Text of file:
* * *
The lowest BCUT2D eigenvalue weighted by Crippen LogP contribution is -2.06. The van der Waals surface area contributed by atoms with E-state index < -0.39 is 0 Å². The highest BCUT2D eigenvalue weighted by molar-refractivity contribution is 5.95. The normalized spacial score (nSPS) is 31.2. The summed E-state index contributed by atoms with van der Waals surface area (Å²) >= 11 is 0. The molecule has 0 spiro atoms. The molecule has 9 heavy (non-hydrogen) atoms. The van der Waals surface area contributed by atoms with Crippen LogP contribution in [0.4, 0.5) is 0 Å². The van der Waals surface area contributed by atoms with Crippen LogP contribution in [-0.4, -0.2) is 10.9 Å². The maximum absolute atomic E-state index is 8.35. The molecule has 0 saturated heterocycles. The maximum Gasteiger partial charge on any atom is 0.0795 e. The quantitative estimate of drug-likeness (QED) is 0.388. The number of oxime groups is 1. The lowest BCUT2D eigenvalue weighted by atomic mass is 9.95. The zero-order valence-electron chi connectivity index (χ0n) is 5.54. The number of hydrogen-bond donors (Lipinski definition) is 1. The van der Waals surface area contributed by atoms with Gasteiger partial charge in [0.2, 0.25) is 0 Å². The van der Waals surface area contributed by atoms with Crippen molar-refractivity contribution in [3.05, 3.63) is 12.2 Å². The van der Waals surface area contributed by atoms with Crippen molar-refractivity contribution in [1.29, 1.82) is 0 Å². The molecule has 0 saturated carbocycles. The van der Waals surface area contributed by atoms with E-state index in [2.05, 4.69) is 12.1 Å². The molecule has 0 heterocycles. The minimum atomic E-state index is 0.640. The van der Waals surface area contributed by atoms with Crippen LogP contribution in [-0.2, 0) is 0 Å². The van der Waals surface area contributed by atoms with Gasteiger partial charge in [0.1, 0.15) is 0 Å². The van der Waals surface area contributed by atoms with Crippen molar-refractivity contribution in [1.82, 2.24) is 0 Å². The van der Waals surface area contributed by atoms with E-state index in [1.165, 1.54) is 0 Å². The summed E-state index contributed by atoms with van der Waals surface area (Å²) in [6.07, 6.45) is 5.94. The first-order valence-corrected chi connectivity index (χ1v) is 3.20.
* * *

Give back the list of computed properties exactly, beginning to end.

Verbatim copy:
The lowest BCUT2D eigenvalue weighted by Crippen LogP contribution is -2.06. The van der Waals surface area contributed by atoms with E-state index < -0.39 is 0 Å². The highest BCUT2D eigenvalue weighted by molar-refractivity contribution is 5.95. The normalized spacial score (nSPS) is 31.2. The summed E-state index contributed by atoms with van der Waals surface area (Å²) >= 11 is 0. The molecule has 0 spiro atoms. The molecule has 9 heavy (non-hydrogen) atoms. The van der Waals surface area contributed by atoms with Crippen LogP contribution in [0.4, 0.5) is 0 Å². The van der Waals surface area contributed by atoms with Crippen LogP contribution in [-0.4, -0.2) is 10.9 Å². The maximum absolute atomic E-state index is 8.35. The molecule has 0 saturated heterocycles. The maximum Gasteiger partial charge on any atom is 0.0795 e. The quantitative estimate of drug-likeness (QED) is 0.388. The number of oxime groups is 1. The lowest BCUT2D eigenvalue weighted by atomic mass is 9.95. The zero-order valence-electron chi connectivity index (χ0n) is 5.54. The number of hydrogen-bond donors (Lipinski definition) is 1. The van der Waals surface area contributed by atoms with Gasteiger partial charge in [0.2, 0.25) is 0 Å². The van der Waals surface area contributed by atoms with Crippen molar-refractivity contribution in [3.05, 3.63) is 12.2 Å². The van der Waals surface area contributed by atoms with Crippen molar-refractivity contribution in [1.29, 1.82) is 0 Å². The molecule has 0 saturated carbocycles. The van der Waals surface area contributed by atoms with E-state index in [2.05, 4.69) is 12.1 Å². The molecule has 0 heterocycles. The minimum atomic E-state index is 0.640. The van der Waals surface area contributed by atoms with Crippen LogP contribution in [-0.2, 0) is 0 Å². The van der Waals surface area contributed by atoms with Gasteiger partial charge in [0.1, 0.15) is 0 Å². The van der Waals surface area contributed by atoms with Crippen molar-refractivity contribution in [1.82, 2.24) is 0 Å². The van der Waals surface area contributed by atoms with E-state index in [1.165, 1.54) is 0 Å². The summed E-state index contributed by atoms with van der Waals surface area (Å²) in [6.07, 6.45) is 5.94. The first-order valence-corrected chi connectivity index (χ1v) is 3.20.